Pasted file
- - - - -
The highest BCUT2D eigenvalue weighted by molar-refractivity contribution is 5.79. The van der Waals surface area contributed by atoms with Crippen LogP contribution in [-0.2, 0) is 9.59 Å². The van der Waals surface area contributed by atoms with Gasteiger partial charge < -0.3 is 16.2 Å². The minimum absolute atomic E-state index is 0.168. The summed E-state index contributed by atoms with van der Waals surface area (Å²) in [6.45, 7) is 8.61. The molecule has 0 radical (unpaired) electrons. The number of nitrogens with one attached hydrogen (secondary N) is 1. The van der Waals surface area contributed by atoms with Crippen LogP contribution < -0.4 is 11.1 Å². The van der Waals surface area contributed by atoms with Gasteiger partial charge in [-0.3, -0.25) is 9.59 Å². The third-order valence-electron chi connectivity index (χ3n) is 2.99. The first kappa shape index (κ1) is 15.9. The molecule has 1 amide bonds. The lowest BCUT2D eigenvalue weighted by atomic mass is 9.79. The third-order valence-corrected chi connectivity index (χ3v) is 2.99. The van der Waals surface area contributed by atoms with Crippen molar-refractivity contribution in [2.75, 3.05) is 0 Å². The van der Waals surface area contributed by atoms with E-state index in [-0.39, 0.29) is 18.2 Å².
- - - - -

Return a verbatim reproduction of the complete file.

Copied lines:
The highest BCUT2D eigenvalue weighted by molar-refractivity contribution is 5.79. The van der Waals surface area contributed by atoms with Crippen LogP contribution in [-0.2, 0) is 9.59 Å². The van der Waals surface area contributed by atoms with Gasteiger partial charge < -0.3 is 16.2 Å². The minimum absolute atomic E-state index is 0.168. The summed E-state index contributed by atoms with van der Waals surface area (Å²) in [6.45, 7) is 8.61. The molecule has 0 radical (unpaired) electrons. The number of nitrogens with one attached hydrogen (secondary N) is 1. The van der Waals surface area contributed by atoms with Crippen LogP contribution < -0.4 is 11.1 Å². The van der Waals surface area contributed by atoms with Gasteiger partial charge in [-0.3, -0.25) is 9.59 Å². The third-order valence-electron chi connectivity index (χ3n) is 2.99. The first kappa shape index (κ1) is 15.9. The molecule has 1 amide bonds. The lowest BCUT2D eigenvalue weighted by atomic mass is 9.79. The third-order valence-corrected chi connectivity index (χ3v) is 2.99. The van der Waals surface area contributed by atoms with Crippen molar-refractivity contribution in [2.75, 3.05) is 0 Å². The van der Waals surface area contributed by atoms with E-state index in [-0.39, 0.29) is 18.2 Å².